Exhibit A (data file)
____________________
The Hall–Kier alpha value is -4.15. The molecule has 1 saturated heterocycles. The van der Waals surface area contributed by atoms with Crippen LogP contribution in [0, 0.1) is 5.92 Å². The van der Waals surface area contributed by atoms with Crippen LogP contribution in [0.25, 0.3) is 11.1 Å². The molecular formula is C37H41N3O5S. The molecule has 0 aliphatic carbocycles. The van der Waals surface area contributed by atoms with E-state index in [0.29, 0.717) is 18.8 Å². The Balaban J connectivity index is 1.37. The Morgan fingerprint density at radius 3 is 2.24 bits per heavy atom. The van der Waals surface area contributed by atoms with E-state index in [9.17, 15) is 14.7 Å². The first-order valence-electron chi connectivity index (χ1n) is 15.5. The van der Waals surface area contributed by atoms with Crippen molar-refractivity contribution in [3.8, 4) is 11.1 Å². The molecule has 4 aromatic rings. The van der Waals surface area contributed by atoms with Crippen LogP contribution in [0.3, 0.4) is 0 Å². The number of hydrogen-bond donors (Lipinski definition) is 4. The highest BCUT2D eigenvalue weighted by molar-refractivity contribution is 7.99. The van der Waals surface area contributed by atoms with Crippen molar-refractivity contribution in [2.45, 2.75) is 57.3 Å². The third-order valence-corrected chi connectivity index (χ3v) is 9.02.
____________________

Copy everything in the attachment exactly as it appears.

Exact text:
The Hall–Kier alpha value is -4.15. The molecule has 1 saturated heterocycles. The van der Waals surface area contributed by atoms with Crippen LogP contribution in [0, 0.1) is 5.92 Å². The van der Waals surface area contributed by atoms with Crippen LogP contribution in [0.25, 0.3) is 11.1 Å². The molecular formula is C37H41N3O5S. The molecule has 0 aliphatic carbocycles. The van der Waals surface area contributed by atoms with E-state index in [0.29, 0.717) is 18.8 Å². The Balaban J connectivity index is 1.37. The Morgan fingerprint density at radius 3 is 2.24 bits per heavy atom. The van der Waals surface area contributed by atoms with E-state index in [9.17, 15) is 14.7 Å². The first-order valence-electron chi connectivity index (χ1n) is 15.5. The van der Waals surface area contributed by atoms with Crippen molar-refractivity contribution in [3.8, 4) is 11.1 Å². The molecule has 4 aromatic rings. The van der Waals surface area contributed by atoms with Crippen LogP contribution in [0.3, 0.4) is 0 Å². The number of hydrogen-bond donors (Lipinski definition) is 4. The highest BCUT2D eigenvalue weighted by molar-refractivity contribution is 7.99. The van der Waals surface area contributed by atoms with Crippen molar-refractivity contribution in [2.45, 2.75) is 57.3 Å². The third-order valence-corrected chi connectivity index (χ3v) is 9.02.